The novel is written as a series of letters among friends and acquaintances of WWII journalist Juliet Ashton. What begins as a coincidence (a Guernsey resident has a book of the writings of Charles Lamb that once belonged to Juliet, and her name and address are on the inside cover), turns into a life-changing experience as she begins corresponding with the quirky inhabitants of the Guernsey Island. She learns of their plight during the German occupation, and discovers that their Literary Society literally saved their lives and evolved into a way to come together to survive the hardships of war and German occupation. Knowing that she must visit the Channel Island herself to meet the residents and write a book of their experiences, she travels from London to Guernsey, and is forever changed.

Written in a style that is both witty and poignant, you will find that this is a book that will stay in your heart and mind for a long time.

5 stars = Loved it! Highly recommended!

Title: The Guernsey Literary and Potato Peel Pie Society
Authors: Mary Ann Shaffer and Annie Barrows
Publisher: Random House Publishing Group
Genre: Fiction
290 pages

Wednesday, August 5, 2009

A House With Four Rooms

My daily ritual is to check in at writer Deanna Raybourn's blog to read her daily posts. I enjoy her perspective as she writes about her life as an author, mother, and wife, and she just happens to love reading and writing about the past as much as I do.

Today's post addressed the way in which she approaches life in order to achieve a healthy balance and still accomplish many things in several areas of her life. She quoted the work of 20th century writer and poet Rumer Godden, and the following quote comes from her autobiography, A House With Four Rooms:

"Everyone is a house with four rooms, a physical, a mental, an emotional, and a spiritual. Most of us tend to live in one room most of the time, but unless we go into every room every day, even if only to keep it aired, we are not a complete person."

I thought this was very interesting, and in examining my four rooms I see I do often neglect to take time to visit each room daily -- or I avoid one room completely for long periods of time. I do get the feeling that I'm out of balance from time to time. I think I'm going to put this quote where I can see it every day to remind me to take better care of my four "rooms."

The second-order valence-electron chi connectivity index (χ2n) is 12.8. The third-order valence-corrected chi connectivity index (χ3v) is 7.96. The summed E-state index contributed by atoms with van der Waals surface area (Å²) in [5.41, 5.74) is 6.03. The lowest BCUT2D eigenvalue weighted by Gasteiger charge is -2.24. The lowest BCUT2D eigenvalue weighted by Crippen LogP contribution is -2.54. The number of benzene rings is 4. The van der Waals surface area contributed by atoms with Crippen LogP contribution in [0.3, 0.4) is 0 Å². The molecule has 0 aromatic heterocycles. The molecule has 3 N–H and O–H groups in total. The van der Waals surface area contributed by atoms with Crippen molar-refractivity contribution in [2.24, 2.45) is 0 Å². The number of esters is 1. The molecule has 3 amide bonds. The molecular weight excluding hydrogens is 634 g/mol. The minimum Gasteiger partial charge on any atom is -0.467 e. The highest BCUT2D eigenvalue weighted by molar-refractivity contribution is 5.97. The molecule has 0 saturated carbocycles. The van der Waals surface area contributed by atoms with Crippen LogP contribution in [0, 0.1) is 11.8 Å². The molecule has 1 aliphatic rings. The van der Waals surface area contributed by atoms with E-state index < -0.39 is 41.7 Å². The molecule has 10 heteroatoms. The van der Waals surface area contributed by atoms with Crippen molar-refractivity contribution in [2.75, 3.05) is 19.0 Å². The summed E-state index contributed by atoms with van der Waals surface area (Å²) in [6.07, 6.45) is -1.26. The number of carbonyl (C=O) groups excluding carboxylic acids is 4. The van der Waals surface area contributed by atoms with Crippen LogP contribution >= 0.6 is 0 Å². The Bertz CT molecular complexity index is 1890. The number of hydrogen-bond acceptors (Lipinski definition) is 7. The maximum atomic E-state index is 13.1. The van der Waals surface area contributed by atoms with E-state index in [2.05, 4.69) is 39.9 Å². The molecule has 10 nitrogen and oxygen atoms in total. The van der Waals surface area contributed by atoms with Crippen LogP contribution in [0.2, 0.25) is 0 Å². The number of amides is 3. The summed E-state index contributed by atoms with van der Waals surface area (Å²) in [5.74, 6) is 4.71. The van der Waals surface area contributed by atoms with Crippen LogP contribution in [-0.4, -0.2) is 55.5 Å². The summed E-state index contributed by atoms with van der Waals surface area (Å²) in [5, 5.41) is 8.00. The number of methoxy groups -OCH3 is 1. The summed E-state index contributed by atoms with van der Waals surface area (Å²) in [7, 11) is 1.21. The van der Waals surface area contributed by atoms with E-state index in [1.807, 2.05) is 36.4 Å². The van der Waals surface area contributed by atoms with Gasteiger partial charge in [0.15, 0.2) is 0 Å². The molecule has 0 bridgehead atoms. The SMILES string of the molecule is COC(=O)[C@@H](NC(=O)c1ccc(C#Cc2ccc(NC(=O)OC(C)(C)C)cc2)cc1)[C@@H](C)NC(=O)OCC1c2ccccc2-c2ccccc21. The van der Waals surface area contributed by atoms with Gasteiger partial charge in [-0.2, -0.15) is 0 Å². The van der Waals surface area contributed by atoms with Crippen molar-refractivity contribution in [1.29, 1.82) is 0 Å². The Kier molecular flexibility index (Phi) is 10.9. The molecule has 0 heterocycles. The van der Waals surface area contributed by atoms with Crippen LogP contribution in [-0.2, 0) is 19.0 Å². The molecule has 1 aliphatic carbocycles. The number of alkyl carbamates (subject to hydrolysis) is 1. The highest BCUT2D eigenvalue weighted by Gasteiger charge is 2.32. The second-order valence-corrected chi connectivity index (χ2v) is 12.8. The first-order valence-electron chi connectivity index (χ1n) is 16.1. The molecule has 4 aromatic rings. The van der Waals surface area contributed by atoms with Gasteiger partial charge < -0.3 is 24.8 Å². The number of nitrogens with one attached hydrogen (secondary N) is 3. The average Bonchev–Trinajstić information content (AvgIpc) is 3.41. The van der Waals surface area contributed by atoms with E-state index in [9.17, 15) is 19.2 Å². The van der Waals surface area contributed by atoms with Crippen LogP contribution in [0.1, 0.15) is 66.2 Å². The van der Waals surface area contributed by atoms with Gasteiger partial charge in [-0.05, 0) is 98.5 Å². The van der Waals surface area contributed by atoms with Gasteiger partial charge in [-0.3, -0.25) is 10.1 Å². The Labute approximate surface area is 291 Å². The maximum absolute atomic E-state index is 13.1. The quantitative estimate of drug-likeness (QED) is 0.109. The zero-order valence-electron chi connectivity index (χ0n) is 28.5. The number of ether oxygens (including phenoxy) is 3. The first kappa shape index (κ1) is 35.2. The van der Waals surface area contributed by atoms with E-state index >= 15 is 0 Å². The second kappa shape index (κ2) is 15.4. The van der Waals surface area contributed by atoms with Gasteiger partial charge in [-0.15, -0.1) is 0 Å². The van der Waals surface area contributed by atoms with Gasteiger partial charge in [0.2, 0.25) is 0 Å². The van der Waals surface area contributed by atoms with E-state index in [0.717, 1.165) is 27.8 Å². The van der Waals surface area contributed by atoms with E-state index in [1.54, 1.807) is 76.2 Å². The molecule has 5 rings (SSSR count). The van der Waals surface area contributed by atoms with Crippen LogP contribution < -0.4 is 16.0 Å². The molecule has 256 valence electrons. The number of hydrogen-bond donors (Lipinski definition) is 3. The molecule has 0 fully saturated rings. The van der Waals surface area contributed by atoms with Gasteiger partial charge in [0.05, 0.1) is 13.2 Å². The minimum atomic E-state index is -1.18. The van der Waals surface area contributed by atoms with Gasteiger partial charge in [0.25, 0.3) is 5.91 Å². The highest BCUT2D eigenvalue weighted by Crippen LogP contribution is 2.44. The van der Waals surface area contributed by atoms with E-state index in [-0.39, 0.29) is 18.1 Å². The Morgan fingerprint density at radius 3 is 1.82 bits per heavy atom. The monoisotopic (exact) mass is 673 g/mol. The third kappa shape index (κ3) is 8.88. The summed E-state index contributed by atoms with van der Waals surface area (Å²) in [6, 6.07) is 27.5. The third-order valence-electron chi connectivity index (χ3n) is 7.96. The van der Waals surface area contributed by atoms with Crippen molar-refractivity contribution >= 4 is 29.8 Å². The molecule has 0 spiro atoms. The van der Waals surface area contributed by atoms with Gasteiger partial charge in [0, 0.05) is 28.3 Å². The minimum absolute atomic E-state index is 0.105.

How about you? Have you visited all four rooms lately?

Tuesday, August 4, 2009

Friends Award

Another huge "Thank You" to my friend, Reagan, at Miss Remmer's Review for this kind "friends" award. There are always amazing things going on at her fast-paced, info-filled blog! She's on a mission to inspire young readers to love the world of books, and I just can't wait to hear her stories when she gets into the classroom!

Now it is my turn to pass this friendly award on to people who have friendly blogs that I visit often:

Kim at Queen Bees Book Blog has so many good books coming up, especially cozy mysteries! Who could resist?

Sheila at Book Journey has a super blog, chock full of great book information, giveaways, guest reviews, and so much more. More importantly, Sheila puts the spotlight on other blogs, as well, and is always leaving positive comments and helping other bloggers.

Septembermom at My Voice, My View has been a wonderful friend of my blog and leaves the kindest comments. She has a beautiful and inspiring blog. She is a busy mom, a writer and poet.

Mary at Book Fan has a fabulous blog with all the latest in current fiction. She's going to convince me to step out of historical fiction and into current fiction with all her tempting titles! ;)

There are so many more great blogs that I visit and consider all of them to be friends. Thanks so much for making this a fun experience!


Monday, August 3, 2009

What are you reading on Mondays?

What are you reading on Mondays? is a weekly meme hosted by J. Kaye's book blog. You can find her here to see what she and others have completed last week and plan to read for this week.

Good morning!

Last week, I completed the delightful book, The Lost Memoirs of Jane Austen by Syrie James and have posted my thoughts. This will fulfill one of the six required books/movies for the Everything Austen Challenge.